The 's Theory Of The Tragic Hero Essay

1241 Words May 28th, 2016 null Page
Hamartia, or the first step in Aristotle 's theory of the tragic hero, explains that the play must demonstrate a flaw or error of judgement. The play offers an illustration of "hamartia" throughout its prose, as at the beginning of the play; Oedipus thinks he is free of guilt. However, his rash anger leads him to unknowingly kill his real father, King Lauis, at the crossroads. The murder of Oedipus ' father is one of the essential links in his downfall, which indicates that his anger is a very important part of the play. Killing another man due to an argument would be considered an overreaction to modern day audiences; however the actions of Oedipus to an ancient Greek audience would not have been as radical, as a man had the right to defend himself when attacked. When the blind prophet Teiressias brings him bad news, the audience sees the first glimpses of Oedipus ' anger, OEDIPUS: "Indeed I am so angry I shall not hold back a jot of what I think. For I would have you know I think you were complotter of the deed and doer of the deed save in so far as for the actual killing. Had you had eyes I would have said alone you murdered him." 390 – 396.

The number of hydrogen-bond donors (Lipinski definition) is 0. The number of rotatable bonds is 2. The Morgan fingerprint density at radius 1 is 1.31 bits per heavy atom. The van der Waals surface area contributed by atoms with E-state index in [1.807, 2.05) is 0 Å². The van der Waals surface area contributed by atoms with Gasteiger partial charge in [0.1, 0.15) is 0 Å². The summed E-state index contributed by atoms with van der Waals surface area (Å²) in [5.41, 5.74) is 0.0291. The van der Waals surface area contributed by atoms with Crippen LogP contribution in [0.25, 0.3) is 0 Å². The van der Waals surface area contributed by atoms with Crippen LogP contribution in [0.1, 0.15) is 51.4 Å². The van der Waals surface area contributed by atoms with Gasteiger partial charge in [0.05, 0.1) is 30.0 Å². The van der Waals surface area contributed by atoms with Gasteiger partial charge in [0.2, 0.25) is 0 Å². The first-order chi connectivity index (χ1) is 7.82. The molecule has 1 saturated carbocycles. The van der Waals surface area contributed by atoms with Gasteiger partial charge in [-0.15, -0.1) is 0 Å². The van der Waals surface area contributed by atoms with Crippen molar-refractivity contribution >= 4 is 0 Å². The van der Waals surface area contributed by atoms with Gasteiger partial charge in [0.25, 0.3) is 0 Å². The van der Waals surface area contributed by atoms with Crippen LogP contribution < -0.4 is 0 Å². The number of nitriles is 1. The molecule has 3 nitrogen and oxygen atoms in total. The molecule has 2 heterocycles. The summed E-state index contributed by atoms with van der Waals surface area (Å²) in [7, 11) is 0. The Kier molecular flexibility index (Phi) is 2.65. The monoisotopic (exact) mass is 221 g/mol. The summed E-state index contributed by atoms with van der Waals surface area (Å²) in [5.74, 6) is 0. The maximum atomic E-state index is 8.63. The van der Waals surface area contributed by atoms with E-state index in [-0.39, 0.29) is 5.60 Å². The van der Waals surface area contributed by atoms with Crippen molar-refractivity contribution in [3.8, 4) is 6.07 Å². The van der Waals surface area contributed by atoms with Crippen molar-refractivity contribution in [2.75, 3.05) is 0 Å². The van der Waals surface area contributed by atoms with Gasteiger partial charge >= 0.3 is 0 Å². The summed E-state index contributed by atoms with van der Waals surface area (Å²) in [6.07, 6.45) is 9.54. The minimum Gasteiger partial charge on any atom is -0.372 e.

In this scene of the play, the arguments that Oedipus has, do not bring on Oedipus’ downfall, he only threatens to do bad things, though he never does. The second tragic flaw of Oedipus’ character is seen in his determination, as this is what ultimately reveals to him the truth about what he has done, and as Oedipus questions…

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